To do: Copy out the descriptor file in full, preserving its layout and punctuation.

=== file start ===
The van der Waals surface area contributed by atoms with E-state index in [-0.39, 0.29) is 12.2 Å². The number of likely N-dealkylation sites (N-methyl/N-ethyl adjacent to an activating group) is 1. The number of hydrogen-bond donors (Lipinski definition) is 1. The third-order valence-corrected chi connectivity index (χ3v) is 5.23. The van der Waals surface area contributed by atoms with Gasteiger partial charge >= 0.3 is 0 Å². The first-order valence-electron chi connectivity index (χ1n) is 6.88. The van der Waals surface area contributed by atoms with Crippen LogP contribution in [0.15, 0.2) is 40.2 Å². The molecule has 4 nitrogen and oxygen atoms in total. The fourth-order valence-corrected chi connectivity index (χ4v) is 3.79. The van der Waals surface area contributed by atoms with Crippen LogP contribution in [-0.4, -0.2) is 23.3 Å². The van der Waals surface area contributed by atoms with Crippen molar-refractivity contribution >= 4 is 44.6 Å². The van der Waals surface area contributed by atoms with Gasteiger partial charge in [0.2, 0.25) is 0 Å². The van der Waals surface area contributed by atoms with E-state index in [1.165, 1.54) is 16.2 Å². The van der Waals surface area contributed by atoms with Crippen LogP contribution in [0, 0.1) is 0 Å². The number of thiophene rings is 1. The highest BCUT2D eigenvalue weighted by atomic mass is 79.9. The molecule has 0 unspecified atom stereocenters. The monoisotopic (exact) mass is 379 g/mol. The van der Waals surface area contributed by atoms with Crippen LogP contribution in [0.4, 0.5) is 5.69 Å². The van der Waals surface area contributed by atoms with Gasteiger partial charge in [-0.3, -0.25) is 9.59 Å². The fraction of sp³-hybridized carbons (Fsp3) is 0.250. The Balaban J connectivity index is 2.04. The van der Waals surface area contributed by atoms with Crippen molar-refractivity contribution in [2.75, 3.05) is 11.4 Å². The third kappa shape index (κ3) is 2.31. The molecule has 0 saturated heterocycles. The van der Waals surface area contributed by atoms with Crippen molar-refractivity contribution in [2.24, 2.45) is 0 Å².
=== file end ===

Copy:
The van der Waals surface area contributed by atoms with E-state index in [-0.39, 0.29) is 12.2 Å². The number of likely N-dealkylation sites (N-methyl/N-ethyl adjacent to an activating group) is 1. The number of hydrogen-bond donors (Lipinski definition) is 1. The third-order valence-corrected chi connectivity index (χ3v) is 5.23. The van der Waals surface area contributed by atoms with Gasteiger partial charge >= 0.3 is 0 Å². The first-order valence-electron chi connectivity index (χ1n) is 6.88. The van der Waals surface area contributed by atoms with Crippen LogP contribution in [0.15, 0.2) is 40.2 Å². The molecule has 4 nitrogen and oxygen atoms in total. The fourth-order valence-corrected chi connectivity index (χ4v) is 3.79. The van der Waals surface area contributed by atoms with Crippen LogP contribution in [-0.4, -0.2) is 23.3 Å². The van der Waals surface area contributed by atoms with Crippen molar-refractivity contribution >= 4 is 44.6 Å². The van der Waals surface area contributed by atoms with Gasteiger partial charge in [0.2, 0.25) is 0 Å². The van der Waals surface area contributed by atoms with E-state index in [1.165, 1.54) is 16.2 Å². The van der Waals surface area contributed by atoms with Crippen LogP contribution in [0, 0.1) is 0 Å². The number of thiophene rings is 1. The highest BCUT2D eigenvalue weighted by atomic mass is 79.9. The molecule has 0 unspecified atom stereocenters. The monoisotopic (exact) mass is 379 g/mol. The van der Waals surface area contributed by atoms with Crippen LogP contribution in [0.4, 0.5) is 5.69 Å². The van der Waals surface area contributed by atoms with Gasteiger partial charge in [-0.3, -0.25) is 9.59 Å². The fraction of sp³-hybridized carbons (Fsp3) is 0.250. The Balaban J connectivity index is 2.04. The van der Waals surface area contributed by atoms with Crippen molar-refractivity contribution in [2.75, 3.05) is 11.4 Å². The third kappa shape index (κ3) is 2.31. The molecule has 0 saturated heterocycles. The van der Waals surface area contributed by atoms with Crippen molar-refractivity contribution in [2.24, 2.45) is 0 Å².